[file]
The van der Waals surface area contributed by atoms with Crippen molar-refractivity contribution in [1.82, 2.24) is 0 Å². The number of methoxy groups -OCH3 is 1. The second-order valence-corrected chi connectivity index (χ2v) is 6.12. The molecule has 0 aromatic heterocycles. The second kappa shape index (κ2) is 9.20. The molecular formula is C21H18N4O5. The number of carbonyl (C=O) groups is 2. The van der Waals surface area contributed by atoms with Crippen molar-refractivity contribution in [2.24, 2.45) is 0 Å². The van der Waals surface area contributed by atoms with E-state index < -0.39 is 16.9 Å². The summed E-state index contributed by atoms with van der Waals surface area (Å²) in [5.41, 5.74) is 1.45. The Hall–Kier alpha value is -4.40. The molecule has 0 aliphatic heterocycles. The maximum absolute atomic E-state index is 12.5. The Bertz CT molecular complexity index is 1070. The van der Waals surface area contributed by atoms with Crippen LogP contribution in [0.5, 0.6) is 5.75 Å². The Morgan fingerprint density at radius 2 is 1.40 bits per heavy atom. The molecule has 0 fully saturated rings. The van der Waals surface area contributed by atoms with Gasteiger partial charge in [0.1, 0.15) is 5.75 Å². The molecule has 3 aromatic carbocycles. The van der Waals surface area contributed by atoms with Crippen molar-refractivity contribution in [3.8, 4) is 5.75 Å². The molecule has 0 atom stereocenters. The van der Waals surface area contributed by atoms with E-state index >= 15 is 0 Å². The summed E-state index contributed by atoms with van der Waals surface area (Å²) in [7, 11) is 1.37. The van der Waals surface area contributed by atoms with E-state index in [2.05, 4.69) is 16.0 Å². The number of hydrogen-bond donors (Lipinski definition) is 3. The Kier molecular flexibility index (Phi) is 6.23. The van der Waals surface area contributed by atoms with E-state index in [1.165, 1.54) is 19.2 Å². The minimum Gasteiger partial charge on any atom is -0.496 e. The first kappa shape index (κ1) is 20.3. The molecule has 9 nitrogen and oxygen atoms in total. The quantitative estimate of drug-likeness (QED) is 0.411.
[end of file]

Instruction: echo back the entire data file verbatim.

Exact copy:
The van der Waals surface area contributed by atoms with Crippen molar-refractivity contribution in [1.82, 2.24) is 0 Å². The number of methoxy groups -OCH3 is 1. The second-order valence-corrected chi connectivity index (χ2v) is 6.12. The molecule has 0 aromatic heterocycles. The second kappa shape index (κ2) is 9.20. The molecular formula is C21H18N4O5. The number of carbonyl (C=O) groups is 2. The van der Waals surface area contributed by atoms with Crippen molar-refractivity contribution in [2.24, 2.45) is 0 Å². The van der Waals surface area contributed by atoms with E-state index < -0.39 is 16.9 Å². The summed E-state index contributed by atoms with van der Waals surface area (Å²) in [5.41, 5.74) is 1.45. The Hall–Kier alpha value is -4.40. The molecule has 0 aliphatic heterocycles. The maximum absolute atomic E-state index is 12.5. The Bertz CT molecular complexity index is 1070. The van der Waals surface area contributed by atoms with Crippen LogP contribution in [0.5, 0.6) is 5.75 Å². The Morgan fingerprint density at radius 2 is 1.40 bits per heavy atom. The molecule has 0 fully saturated rings. The van der Waals surface area contributed by atoms with Gasteiger partial charge in [0.1, 0.15) is 5.75 Å². The molecule has 3 aromatic carbocycles. The van der Waals surface area contributed by atoms with Crippen molar-refractivity contribution in [3.8, 4) is 5.75 Å². The molecule has 0 atom stereocenters. The van der Waals surface area contributed by atoms with E-state index >= 15 is 0 Å². The summed E-state index contributed by atoms with van der Waals surface area (Å²) in [7, 11) is 1.37. The van der Waals surface area contributed by atoms with E-state index in [2.05, 4.69) is 16.0 Å². The number of hydrogen-bond donors (Lipinski definition) is 3. The Kier molecular flexibility index (Phi) is 6.23. The van der Waals surface area contributed by atoms with E-state index in [1.165, 1.54) is 19.2 Å². The minimum Gasteiger partial charge on any atom is -0.496 e. The first kappa shape index (κ1) is 20.3. The molecule has 9 nitrogen and oxygen atoms in total. The quantitative estimate of drug-likeness (QED) is 0.411.